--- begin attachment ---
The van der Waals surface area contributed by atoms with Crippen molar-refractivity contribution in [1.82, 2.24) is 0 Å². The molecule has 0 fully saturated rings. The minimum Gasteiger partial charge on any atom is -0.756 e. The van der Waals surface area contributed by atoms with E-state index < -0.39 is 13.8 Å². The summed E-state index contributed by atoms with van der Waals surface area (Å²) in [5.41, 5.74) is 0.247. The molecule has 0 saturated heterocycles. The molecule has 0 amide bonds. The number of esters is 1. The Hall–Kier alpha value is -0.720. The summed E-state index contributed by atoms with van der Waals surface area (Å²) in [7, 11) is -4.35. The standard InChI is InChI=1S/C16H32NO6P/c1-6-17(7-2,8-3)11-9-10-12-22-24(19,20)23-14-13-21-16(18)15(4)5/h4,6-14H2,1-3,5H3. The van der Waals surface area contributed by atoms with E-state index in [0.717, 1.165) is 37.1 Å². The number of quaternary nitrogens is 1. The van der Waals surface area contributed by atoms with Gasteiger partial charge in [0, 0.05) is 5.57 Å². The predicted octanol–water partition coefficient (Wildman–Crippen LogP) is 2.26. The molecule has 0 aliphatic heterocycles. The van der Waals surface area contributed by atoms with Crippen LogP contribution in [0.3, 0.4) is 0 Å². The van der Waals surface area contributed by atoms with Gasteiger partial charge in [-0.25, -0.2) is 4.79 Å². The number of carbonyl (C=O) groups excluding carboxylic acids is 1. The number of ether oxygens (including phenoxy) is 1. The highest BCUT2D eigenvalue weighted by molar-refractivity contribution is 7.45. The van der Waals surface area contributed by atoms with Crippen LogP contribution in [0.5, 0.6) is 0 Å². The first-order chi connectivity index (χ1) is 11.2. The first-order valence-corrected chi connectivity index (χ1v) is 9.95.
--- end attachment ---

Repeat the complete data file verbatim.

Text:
The van der Waals surface area contributed by atoms with Crippen molar-refractivity contribution in [1.82, 2.24) is 0 Å². The molecule has 0 fully saturated rings. The minimum Gasteiger partial charge on any atom is -0.756 e. The van der Waals surface area contributed by atoms with E-state index < -0.39 is 13.8 Å². The summed E-state index contributed by atoms with van der Waals surface area (Å²) in [5.41, 5.74) is 0.247. The molecule has 0 saturated heterocycles. The molecule has 0 amide bonds. The number of esters is 1. The Hall–Kier alpha value is -0.720. The summed E-state index contributed by atoms with van der Waals surface area (Å²) in [7, 11) is -4.35. The standard InChI is InChI=1S/C16H32NO6P/c1-6-17(7-2,8-3)11-9-10-12-22-24(19,20)23-14-13-21-16(18)15(4)5/h4,6-14H2,1-3,5H3. The van der Waals surface area contributed by atoms with E-state index in [0.717, 1.165) is 37.1 Å². The number of quaternary nitrogens is 1. The van der Waals surface area contributed by atoms with Gasteiger partial charge in [0, 0.05) is 5.57 Å². The predicted octanol–water partition coefficient (Wildman–Crippen LogP) is 2.26. The molecule has 0 aliphatic heterocycles. The van der Waals surface area contributed by atoms with Crippen LogP contribution in [0.3, 0.4) is 0 Å². The van der Waals surface area contributed by atoms with Gasteiger partial charge in [-0.25, -0.2) is 4.79 Å². The number of carbonyl (C=O) groups excluding carboxylic acids is 1. The number of ether oxygens (including phenoxy) is 1. The highest BCUT2D eigenvalue weighted by molar-refractivity contribution is 7.45. The van der Waals surface area contributed by atoms with Crippen LogP contribution in [0.5, 0.6) is 0 Å². The first-order chi connectivity index (χ1) is 11.2. The first-order valence-corrected chi connectivity index (χ1v) is 9.95.